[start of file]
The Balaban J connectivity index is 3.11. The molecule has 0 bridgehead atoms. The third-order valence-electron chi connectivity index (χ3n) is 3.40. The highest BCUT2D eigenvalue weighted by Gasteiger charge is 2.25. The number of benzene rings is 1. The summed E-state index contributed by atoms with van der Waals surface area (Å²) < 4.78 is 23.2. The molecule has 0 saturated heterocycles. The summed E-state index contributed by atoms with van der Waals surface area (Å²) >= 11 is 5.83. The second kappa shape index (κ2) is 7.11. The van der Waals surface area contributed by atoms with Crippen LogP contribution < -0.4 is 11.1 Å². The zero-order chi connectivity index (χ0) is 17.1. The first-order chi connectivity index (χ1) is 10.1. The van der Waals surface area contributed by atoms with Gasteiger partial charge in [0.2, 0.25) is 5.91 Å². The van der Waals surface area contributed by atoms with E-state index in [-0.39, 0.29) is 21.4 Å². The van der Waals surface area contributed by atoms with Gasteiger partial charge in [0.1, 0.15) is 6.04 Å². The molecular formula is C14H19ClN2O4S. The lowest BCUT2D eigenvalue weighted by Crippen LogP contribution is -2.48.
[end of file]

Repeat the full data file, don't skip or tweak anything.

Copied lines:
The Balaban J connectivity index is 3.11. The molecule has 0 bridgehead atoms. The third-order valence-electron chi connectivity index (χ3n) is 3.40. The highest BCUT2D eigenvalue weighted by Gasteiger charge is 2.25. The number of benzene rings is 1. The summed E-state index contributed by atoms with van der Waals surface area (Å²) < 4.78 is 23.2. The molecule has 0 saturated heterocycles. The summed E-state index contributed by atoms with van der Waals surface area (Å²) >= 11 is 5.83. The second kappa shape index (κ2) is 7.11. The van der Waals surface area contributed by atoms with Crippen LogP contribution < -0.4 is 11.1 Å². The zero-order chi connectivity index (χ0) is 17.1. The first-order chi connectivity index (χ1) is 10.1. The van der Waals surface area contributed by atoms with Gasteiger partial charge in [0.2, 0.25) is 5.91 Å². The van der Waals surface area contributed by atoms with E-state index in [-0.39, 0.29) is 21.4 Å². The van der Waals surface area contributed by atoms with Gasteiger partial charge in [0.1, 0.15) is 6.04 Å². The molecular formula is C14H19ClN2O4S. The lowest BCUT2D eigenvalue weighted by Crippen LogP contribution is -2.48.